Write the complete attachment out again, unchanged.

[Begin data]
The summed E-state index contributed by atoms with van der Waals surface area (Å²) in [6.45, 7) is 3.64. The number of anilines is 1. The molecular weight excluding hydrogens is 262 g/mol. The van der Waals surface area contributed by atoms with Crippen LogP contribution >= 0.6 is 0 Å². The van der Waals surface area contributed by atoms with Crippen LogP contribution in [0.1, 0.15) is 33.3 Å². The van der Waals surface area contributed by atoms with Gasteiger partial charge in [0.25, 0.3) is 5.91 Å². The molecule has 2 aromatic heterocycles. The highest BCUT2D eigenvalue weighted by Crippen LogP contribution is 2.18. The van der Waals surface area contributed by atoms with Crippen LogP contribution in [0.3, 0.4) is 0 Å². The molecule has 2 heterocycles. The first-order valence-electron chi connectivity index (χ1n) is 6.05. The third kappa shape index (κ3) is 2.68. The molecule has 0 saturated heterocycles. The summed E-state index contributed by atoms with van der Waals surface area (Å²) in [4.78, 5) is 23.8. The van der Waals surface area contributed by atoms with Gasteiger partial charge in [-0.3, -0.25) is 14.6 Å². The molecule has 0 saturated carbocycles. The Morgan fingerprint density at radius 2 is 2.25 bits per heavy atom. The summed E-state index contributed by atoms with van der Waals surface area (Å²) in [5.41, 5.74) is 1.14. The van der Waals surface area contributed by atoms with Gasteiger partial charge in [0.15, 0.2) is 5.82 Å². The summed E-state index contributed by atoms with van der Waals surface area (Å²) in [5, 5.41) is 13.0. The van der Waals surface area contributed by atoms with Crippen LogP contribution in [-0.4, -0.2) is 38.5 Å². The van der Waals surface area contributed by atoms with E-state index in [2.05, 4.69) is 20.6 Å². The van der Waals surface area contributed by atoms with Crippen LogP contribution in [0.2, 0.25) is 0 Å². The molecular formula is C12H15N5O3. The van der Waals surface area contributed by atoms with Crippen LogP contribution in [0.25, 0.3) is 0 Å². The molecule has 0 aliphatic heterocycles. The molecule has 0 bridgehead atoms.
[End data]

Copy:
The summed E-state index contributed by atoms with van der Waals surface area (Å²) in [6.45, 7) is 3.64. The number of anilines is 1. The molecular weight excluding hydrogens is 262 g/mol. The van der Waals surface area contributed by atoms with Crippen LogP contribution >= 0.6 is 0 Å². The van der Waals surface area contributed by atoms with Crippen LogP contribution in [0.1, 0.15) is 33.3 Å². The van der Waals surface area contributed by atoms with Gasteiger partial charge in [0.25, 0.3) is 5.91 Å². The molecule has 2 aromatic heterocycles. The highest BCUT2D eigenvalue weighted by Crippen LogP contribution is 2.18. The van der Waals surface area contributed by atoms with Crippen LogP contribution in [0.3, 0.4) is 0 Å². The molecule has 2 heterocycles. The first-order valence-electron chi connectivity index (χ1n) is 6.05. The third kappa shape index (κ3) is 2.68. The molecule has 0 saturated heterocycles. The summed E-state index contributed by atoms with van der Waals surface area (Å²) in [4.78, 5) is 23.8. The van der Waals surface area contributed by atoms with Gasteiger partial charge in [-0.3, -0.25) is 14.6 Å². The molecule has 0 saturated carbocycles. The Morgan fingerprint density at radius 2 is 2.25 bits per heavy atom. The summed E-state index contributed by atoms with van der Waals surface area (Å²) in [5.41, 5.74) is 1.14. The van der Waals surface area contributed by atoms with Gasteiger partial charge in [0.15, 0.2) is 5.82 Å². The summed E-state index contributed by atoms with van der Waals surface area (Å²) in [5, 5.41) is 13.0. The van der Waals surface area contributed by atoms with Crippen LogP contribution in [-0.4, -0.2) is 38.5 Å². The van der Waals surface area contributed by atoms with E-state index in [2.05, 4.69) is 20.6 Å². The van der Waals surface area contributed by atoms with Crippen LogP contribution in [0.2, 0.25) is 0 Å². The molecular formula is C12H15N5O3. The van der Waals surface area contributed by atoms with Crippen LogP contribution in [0.25, 0.3) is 0 Å². The molecule has 0 aliphatic heterocycles. The molecule has 0 bridgehead atoms.